Near Stonehenge, an Even Bigger Neolithic Site Is Hidden Underground
A giant circle of pits is the largest Neolithic site found in Britain to date.
There’s enough old stuff in England that many things get overlooked. Take the several white spots in Stonehenge’s old parking lot. Drivers there had long treated them as traffic markers, when in fact they actually marked the locations where Mesolithic wood posts once stood, thousands of years before the region’s main attraction rose from the Salisbury Plain, some 5,000 years old itself.
Now, another monumental site has been discovered in the area, and though it’s much, much bigger than Stonehenge, it’s easy to see why it’s been missed for so long. The newly found site, contemporaneous with Stonehenge, is a vast arc of pits, which archaeologists believe represents a significant development in their understanding of the inhabitants of early Britain.
“When we started the Stonehenge Hidden Landscapes Project, we started to look in between the monuments [we knew about],” says Vincent Gaffney, an archaeologist at the University of Bradford and lead author of a recent study describing the newly-discovered site, published in the journal Internet Archaeology. “The Neolithic period was a time of monumentalization of ritual sites. It was happening all over the country. This dwarfs the lot of them.”
Stonehenge is notorious for its scale, with its trilithons (the Jenga-block constructions of two upright stones with a large stone lying flat across the top) clocking in at over 20 feet, and a total site diameter of nearly 100 feet. The newly found pits—20 have been found so far, and there are likely more—are about two miles from Stonehenge, near the town of Durrington, and are about 16 feet deep. The pits form an arc with a diameter of over a mile, with a gap on its western side—like a giant crescent moon partially encircling the site of Durrington Walls, another “superhenge” enclosure. It brings to mind a giant eye, with Durrington Walls, itself 1,600 feet across, as the pupil. The complex is just a couple of miles from Stonehenge.
It’s clear that across Salisbury and beyond, such sites were an inescapable part of Neolithic life. They were used by people across the island, likely for ritual purposes (though Durrington Walls also hosted a village at some point). The Wilsford Shaft, a 90-foot hole just southwest of Stonehenge and excavated in the mid-1960s, turned up a number of ancient objects at the bottom. Gaffney’s team found bone and struck flint at the bottom of the holes near Durrington.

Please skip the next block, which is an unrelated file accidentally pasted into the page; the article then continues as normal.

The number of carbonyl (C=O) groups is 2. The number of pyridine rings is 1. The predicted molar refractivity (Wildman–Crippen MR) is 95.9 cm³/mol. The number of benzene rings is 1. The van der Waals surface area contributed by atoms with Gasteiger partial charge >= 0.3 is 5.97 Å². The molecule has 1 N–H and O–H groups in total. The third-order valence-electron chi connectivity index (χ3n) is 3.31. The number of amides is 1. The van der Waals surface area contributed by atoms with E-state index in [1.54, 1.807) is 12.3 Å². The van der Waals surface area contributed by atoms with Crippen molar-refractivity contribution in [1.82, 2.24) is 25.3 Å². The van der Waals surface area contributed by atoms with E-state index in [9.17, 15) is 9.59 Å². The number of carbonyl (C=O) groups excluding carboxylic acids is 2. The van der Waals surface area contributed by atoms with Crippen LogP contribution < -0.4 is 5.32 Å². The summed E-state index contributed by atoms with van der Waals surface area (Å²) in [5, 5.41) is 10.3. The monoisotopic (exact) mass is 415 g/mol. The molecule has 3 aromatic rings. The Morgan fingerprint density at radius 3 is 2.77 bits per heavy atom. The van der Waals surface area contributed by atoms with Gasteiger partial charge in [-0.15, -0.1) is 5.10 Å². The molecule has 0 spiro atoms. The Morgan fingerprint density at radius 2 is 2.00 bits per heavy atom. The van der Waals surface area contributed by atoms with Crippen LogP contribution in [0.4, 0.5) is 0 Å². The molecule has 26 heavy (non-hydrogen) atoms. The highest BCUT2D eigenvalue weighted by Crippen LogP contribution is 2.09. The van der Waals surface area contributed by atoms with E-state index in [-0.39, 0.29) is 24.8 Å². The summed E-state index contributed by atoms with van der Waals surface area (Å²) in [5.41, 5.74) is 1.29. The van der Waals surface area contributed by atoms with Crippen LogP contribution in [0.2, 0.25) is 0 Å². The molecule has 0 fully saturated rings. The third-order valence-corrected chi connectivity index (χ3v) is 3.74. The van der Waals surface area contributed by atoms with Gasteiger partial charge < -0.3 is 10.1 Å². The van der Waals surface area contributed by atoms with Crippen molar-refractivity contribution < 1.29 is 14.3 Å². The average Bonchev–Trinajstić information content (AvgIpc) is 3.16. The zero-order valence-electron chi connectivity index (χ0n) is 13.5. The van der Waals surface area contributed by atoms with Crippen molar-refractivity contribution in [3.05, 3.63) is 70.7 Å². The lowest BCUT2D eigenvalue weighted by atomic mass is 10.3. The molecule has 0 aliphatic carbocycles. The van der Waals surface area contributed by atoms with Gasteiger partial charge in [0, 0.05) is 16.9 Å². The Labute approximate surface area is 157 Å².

“The ritual and the everyday isn’t separated in this society as it is with us,” Gaffney says. “You can’t just dig down [90 feet] down, find [offerings] at the bottom, and say it’s not ritual. These things are just too wacky.”
Both the newly discovered enclosure of holes and Stonehenge are in close proximity to the River Avon, which Gaffney says may help explain the clipped shape of the new site—with the circle stopping at the river, or at least where the river flowed thousands of years ago.
“Durrington Walls and Stonehenge are very connected monuments, and the Avon is the connection,” Gaffney says. “This is why visitors to Stonehenge should turn their back on it [and look toward the river]. That’s how you understand Stonehenge.”
The new pits were found using magnetometry, which senses variation in the soil. Using a fleet of tractors tugging magnetometers, the international European team mapped the pastures that a number of henges, walls, barrows, enclosures, and curses (plural of cursus, a long, trench-like Neolithic construction) call home.
“The pits are filled with a huge volume of soil,” Gaffney says, “that’s set against the chalk, which is relatively inert magnetically. It shows up as a massive positive in an otherwise inert background.”
The ring of holes extends pretty uniformly from the circle of Durrington Walls at the center, suggesting that the makers had paced it off. Some of them on one side, however, trace the outer rim of a site that predates both them and Stonehenge by about a millennium, called the Larkhill Causewayed Enclosure. This further suggests that builders of these monuments used far older ones as guides and benchmarks—even if it got them a little off track.
“At some point they realized, ‘We’re going too far,’” Gaffney says, “and by the time they’re done they’re back on track. I’ve never seen something like that in early British prehistory. It shows you that the counting isn’t the important thing, it’s the connection with the causewayed enclosure.”
Though the ancient populations that built the earlier enclosure and the later henges and pits were separated by a millennium, they show how the population was aware of its past, and how that past helped to define what they did in their own time. It’s a stunning reflection of spiritual continuity and the centrality of these earthworks to their lives.
And today the land is still filled with their works—and just as many unanswered questions.
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